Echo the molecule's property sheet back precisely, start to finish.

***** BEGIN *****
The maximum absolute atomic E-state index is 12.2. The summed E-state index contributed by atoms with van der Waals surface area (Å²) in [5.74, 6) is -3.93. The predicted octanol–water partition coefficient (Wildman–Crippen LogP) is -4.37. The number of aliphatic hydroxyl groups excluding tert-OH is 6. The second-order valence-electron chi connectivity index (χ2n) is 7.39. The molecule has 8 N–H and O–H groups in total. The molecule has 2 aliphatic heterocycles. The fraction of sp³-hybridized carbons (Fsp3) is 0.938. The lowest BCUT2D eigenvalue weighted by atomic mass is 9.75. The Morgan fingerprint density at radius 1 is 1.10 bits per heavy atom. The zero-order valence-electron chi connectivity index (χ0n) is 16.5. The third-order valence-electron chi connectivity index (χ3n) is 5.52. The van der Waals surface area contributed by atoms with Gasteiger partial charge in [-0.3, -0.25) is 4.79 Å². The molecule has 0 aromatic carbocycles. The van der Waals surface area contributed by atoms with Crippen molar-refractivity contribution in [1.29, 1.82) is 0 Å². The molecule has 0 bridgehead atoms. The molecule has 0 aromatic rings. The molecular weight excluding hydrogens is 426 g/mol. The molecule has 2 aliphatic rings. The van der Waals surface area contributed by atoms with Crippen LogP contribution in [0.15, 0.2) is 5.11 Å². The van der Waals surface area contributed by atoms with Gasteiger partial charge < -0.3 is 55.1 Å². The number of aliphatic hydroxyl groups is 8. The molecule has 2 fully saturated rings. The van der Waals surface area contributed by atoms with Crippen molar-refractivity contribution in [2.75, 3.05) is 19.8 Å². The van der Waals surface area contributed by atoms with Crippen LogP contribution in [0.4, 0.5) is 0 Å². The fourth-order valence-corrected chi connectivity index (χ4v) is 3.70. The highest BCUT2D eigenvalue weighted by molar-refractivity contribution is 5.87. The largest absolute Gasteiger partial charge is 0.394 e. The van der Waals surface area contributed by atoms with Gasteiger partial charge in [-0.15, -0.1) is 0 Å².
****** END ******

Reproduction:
The maximum absolute atomic E-state index is 12.2. The summed E-state index contributed by atoms with van der Waals surface area (Å²) in [5.74, 6) is -3.93. The predicted octanol–water partition coefficient (Wildman–Crippen LogP) is -4.37. The number of aliphatic hydroxyl groups excluding tert-OH is 6. The second-order valence-electron chi connectivity index (χ2n) is 7.39. The molecule has 8 N–H and O–H groups in total. The molecule has 2 aliphatic heterocycles. The fraction of sp³-hybridized carbons (Fsp3) is 0.938. The lowest BCUT2D eigenvalue weighted by atomic mass is 9.75. The Morgan fingerprint density at radius 1 is 1.10 bits per heavy atom. The zero-order valence-electron chi connectivity index (χ0n) is 16.5. The third-order valence-electron chi connectivity index (χ3n) is 5.52. The van der Waals surface area contributed by atoms with Gasteiger partial charge in [-0.3, -0.25) is 4.79 Å². The molecule has 0 aromatic carbocycles. The van der Waals surface area contributed by atoms with Crippen molar-refractivity contribution in [1.29, 1.82) is 0 Å². The molecule has 0 bridgehead atoms. The molecule has 0 aromatic rings. The molecular weight excluding hydrogens is 426 g/mol. The molecule has 2 aliphatic rings. The van der Waals surface area contributed by atoms with Crippen LogP contribution in [0.15, 0.2) is 5.11 Å². The van der Waals surface area contributed by atoms with Gasteiger partial charge < -0.3 is 55.1 Å². The number of aliphatic hydroxyl groups is 8. The molecule has 2 fully saturated rings. The van der Waals surface area contributed by atoms with Crippen molar-refractivity contribution in [2.75, 3.05) is 19.8 Å². The van der Waals surface area contributed by atoms with Crippen LogP contribution in [0.4, 0.5) is 0 Å². The fourth-order valence-corrected chi connectivity index (χ4v) is 3.70. The highest BCUT2D eigenvalue weighted by molar-refractivity contribution is 5.87. The largest absolute Gasteiger partial charge is 0.394 e. The van der Waals surface area contributed by atoms with Gasteiger partial charge in [-0.15, -0.1) is 0 Å².